Skip to main content

Gareth Evans on Apostle’s measured, restrained approach to full-blown gore

Gareth Evans on Apostle’s measured, restrained approach to full-blown gore


How a horror film full of brutal torture holds back for emotional effect

Share this story

Director Gareth Evans
Director Gareth Evans
Photo by Robert Marquardt/Getty Images for Netflix

For a Welsh-born director, Gareth Evans has an odd claim to fame: through a series of movies made in Indonesia, he brought the martial art pencak silat to Westerners’ attention, made a star out of martial artist Iko Uwais, and built a name for himself through brutal, precise action sequences and a memorable approach to violence. Evans’ movies Merantau, The Raid: Redemption, and The Raid 2 weren’t major action blockbusters, but among martial arts fans and cult-cinema enthusiasts, they enjoy the kind of delirious word-of-mouth that builds fandoms and boosts reputations.

Evans’ rep was likely a major part of what let him sign on with Netflix for a distinctly odd and personal project: his first film actually shot and set in Wales, and his first historical feature. Apostle, a harrowing, thrilling horror film which launched on Netflix on October 12th, stars Dan Stevens (star of the FX Marvel series Legion and the terrific indie horror film The Guest) plays protagonist Thomas Richardson, a lapsed priest and troubled addict who infiltrates a cultist community on a small Welsh island, hoping to save his kidnapped sister. The film grapples with religious and supernatural elements, but it’s largely about the ways a charismatic leader can warp a community. The film recently had its world premiere at Austin’s Fantastic Fest, where I sat down with Evans to talk about Apostle’s riveting central performance, its queasy production design, and how continued work with his Indonesian crew has given him a kind of traveling tech family.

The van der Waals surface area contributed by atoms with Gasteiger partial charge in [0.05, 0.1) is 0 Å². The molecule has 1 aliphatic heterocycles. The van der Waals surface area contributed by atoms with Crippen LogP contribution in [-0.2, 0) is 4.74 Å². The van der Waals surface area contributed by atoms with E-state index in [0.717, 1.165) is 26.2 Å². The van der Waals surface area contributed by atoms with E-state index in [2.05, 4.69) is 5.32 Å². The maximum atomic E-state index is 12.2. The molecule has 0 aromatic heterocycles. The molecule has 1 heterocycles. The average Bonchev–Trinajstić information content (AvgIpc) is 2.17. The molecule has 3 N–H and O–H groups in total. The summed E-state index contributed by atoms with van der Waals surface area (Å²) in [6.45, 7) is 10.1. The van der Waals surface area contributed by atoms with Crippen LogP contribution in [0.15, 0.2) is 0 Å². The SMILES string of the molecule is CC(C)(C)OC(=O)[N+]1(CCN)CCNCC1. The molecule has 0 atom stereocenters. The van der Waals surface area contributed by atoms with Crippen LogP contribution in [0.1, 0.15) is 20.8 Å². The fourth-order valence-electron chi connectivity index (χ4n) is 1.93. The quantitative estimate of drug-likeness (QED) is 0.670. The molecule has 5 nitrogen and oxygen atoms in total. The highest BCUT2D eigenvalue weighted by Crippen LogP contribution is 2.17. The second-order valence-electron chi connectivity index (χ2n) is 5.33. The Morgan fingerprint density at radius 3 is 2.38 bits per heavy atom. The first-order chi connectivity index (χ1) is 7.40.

Did Netflix fund this project from the beginning, or pick it up at some stage along the line?

They funded it from the get-go. Myself and [producer] Aram Tertzakian from XYZ Films started working on the script, putting this idea together, working on storylines and beats. We took that to Netflix as a package: “This is the film we want to make, these are the mood boards and the vision.” And thankfully, they jumped right in and got behind it. And to be honest, if it wasn’t for them, we wouldn’t have gotten this film made.

So we were very grateful and happy with the process. They’ve been amazing, so creatively supportive. Obviously, you get notes in every format, everything about this industry is collaborative in some way, but all their notes were measured, and came from the right place. I was surprised, to be honest — this is the first time I’ve worked outside of my own company, and when I’m working for my own company, me and my wife are the boss of that thing, so I get a little bit of say in things. [Laughs] This was my first time outside of that environment, and it was beautiful.

The movie’s story feels like you started with the 1973 Wicker Man and went from there, but you’ve said that 1970s British horror films in general were a major inspiration. What else was on your cinematic mood board?